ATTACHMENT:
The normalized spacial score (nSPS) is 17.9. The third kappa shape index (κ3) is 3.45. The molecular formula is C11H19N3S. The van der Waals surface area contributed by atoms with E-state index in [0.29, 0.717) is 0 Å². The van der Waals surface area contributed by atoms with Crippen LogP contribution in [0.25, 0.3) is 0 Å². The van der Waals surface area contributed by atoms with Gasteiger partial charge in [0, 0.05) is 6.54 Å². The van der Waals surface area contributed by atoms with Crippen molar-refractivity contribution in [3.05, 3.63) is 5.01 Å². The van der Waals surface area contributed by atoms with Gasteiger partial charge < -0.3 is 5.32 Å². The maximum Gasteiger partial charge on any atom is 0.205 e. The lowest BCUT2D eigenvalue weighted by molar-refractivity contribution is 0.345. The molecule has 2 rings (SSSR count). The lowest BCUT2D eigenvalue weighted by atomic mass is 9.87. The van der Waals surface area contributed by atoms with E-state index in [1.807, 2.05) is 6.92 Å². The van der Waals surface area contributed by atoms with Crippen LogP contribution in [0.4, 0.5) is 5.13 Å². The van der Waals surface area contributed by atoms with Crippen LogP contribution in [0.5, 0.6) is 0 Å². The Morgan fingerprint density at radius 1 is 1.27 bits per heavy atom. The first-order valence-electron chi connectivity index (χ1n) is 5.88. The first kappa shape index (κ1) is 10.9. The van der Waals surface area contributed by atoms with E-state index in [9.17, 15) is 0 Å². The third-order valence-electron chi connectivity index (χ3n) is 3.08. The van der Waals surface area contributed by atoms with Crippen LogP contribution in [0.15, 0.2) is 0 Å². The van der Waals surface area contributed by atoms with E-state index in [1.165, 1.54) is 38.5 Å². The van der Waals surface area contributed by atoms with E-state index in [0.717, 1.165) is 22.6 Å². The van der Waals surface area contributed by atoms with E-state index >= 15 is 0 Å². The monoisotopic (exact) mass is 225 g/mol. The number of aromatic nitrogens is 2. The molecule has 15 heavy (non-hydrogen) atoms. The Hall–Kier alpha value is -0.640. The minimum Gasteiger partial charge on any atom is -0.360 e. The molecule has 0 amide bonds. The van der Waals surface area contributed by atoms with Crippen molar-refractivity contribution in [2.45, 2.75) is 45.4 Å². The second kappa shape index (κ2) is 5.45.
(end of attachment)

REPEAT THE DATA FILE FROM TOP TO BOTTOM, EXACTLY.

The normalized spacial score (nSPS) is 17.9. The third kappa shape index (κ3) is 3.45. The molecular formula is C11H19N3S. The van der Waals surface area contributed by atoms with E-state index in [0.29, 0.717) is 0 Å². The van der Waals surface area contributed by atoms with Crippen LogP contribution in [0.25, 0.3) is 0 Å². The van der Waals surface area contributed by atoms with Gasteiger partial charge in [0, 0.05) is 6.54 Å². The van der Waals surface area contributed by atoms with Crippen molar-refractivity contribution in [3.05, 3.63) is 5.01 Å². The van der Waals surface area contributed by atoms with Gasteiger partial charge < -0.3 is 5.32 Å². The maximum Gasteiger partial charge on any atom is 0.205 e. The lowest BCUT2D eigenvalue weighted by molar-refractivity contribution is 0.345. The molecule has 2 rings (SSSR count). The lowest BCUT2D eigenvalue weighted by atomic mass is 9.87. The van der Waals surface area contributed by atoms with E-state index in [1.807, 2.05) is 6.92 Å². The van der Waals surface area contributed by atoms with Crippen LogP contribution in [0.4, 0.5) is 5.13 Å². The van der Waals surface area contributed by atoms with Crippen LogP contribution in [0.5, 0.6) is 0 Å². The Morgan fingerprint density at radius 1 is 1.27 bits per heavy atom. The first-order valence-electron chi connectivity index (χ1n) is 5.88. The first kappa shape index (κ1) is 10.9. The van der Waals surface area contributed by atoms with E-state index in [9.17, 15) is 0 Å². The third-order valence-electron chi connectivity index (χ3n) is 3.08. The van der Waals surface area contributed by atoms with Crippen LogP contribution in [0.15, 0.2) is 0 Å². The van der Waals surface area contributed by atoms with E-state index in [1.165, 1.54) is 38.5 Å². The van der Waals surface area contributed by atoms with E-state index in [0.717, 1.165) is 22.6 Å². The van der Waals surface area contributed by atoms with E-state index >= 15 is 0 Å². The monoisotopic (exact) mass is 225 g/mol. The number of aromatic nitrogens is 2. The molecule has 15 heavy (non-hydrogen) atoms. The Hall–Kier alpha value is -0.640. The minimum Gasteiger partial charge on any atom is -0.360 e. The molecule has 0 amide bonds. The van der Waals surface area contributed by atoms with Crippen molar-refractivity contribution in [2.45, 2.75) is 45.4 Å². The second kappa shape index (κ2) is 5.45.